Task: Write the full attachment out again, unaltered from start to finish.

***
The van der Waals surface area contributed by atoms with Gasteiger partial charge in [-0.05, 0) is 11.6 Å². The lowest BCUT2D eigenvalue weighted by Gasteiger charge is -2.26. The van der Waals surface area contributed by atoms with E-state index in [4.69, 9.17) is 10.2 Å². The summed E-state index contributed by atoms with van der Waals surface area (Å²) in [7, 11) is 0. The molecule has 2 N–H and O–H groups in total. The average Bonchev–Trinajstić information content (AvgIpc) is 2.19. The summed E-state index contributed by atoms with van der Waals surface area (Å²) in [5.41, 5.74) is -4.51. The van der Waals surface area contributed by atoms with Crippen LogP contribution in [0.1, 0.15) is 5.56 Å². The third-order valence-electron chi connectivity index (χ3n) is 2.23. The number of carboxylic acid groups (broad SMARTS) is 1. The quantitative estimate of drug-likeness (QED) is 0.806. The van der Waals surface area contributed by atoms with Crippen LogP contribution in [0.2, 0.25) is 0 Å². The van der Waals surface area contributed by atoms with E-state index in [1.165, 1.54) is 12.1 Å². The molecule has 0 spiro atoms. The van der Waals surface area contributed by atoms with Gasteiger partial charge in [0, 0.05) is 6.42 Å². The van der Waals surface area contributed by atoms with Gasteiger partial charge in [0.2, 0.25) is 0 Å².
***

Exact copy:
The van der Waals surface area contributed by atoms with Gasteiger partial charge in [-0.05, 0) is 11.6 Å². The lowest BCUT2D eigenvalue weighted by Gasteiger charge is -2.26. The van der Waals surface area contributed by atoms with E-state index in [4.69, 9.17) is 10.2 Å². The summed E-state index contributed by atoms with van der Waals surface area (Å²) in [7, 11) is 0. The molecule has 2 N–H and O–H groups in total. The average Bonchev–Trinajstić information content (AvgIpc) is 2.19. The summed E-state index contributed by atoms with van der Waals surface area (Å²) in [5.41, 5.74) is -4.51. The van der Waals surface area contributed by atoms with Crippen LogP contribution in [0.1, 0.15) is 5.56 Å². The third-order valence-electron chi connectivity index (χ3n) is 2.23. The number of carboxylic acid groups (broad SMARTS) is 1. The quantitative estimate of drug-likeness (QED) is 0.806. The van der Waals surface area contributed by atoms with Crippen LogP contribution in [0.2, 0.25) is 0 Å². The van der Waals surface area contributed by atoms with E-state index in [1.165, 1.54) is 12.1 Å². The molecule has 0 spiro atoms. The van der Waals surface area contributed by atoms with Gasteiger partial charge in [0, 0.05) is 6.42 Å². The van der Waals surface area contributed by atoms with Gasteiger partial charge in [0.2, 0.25) is 0 Å².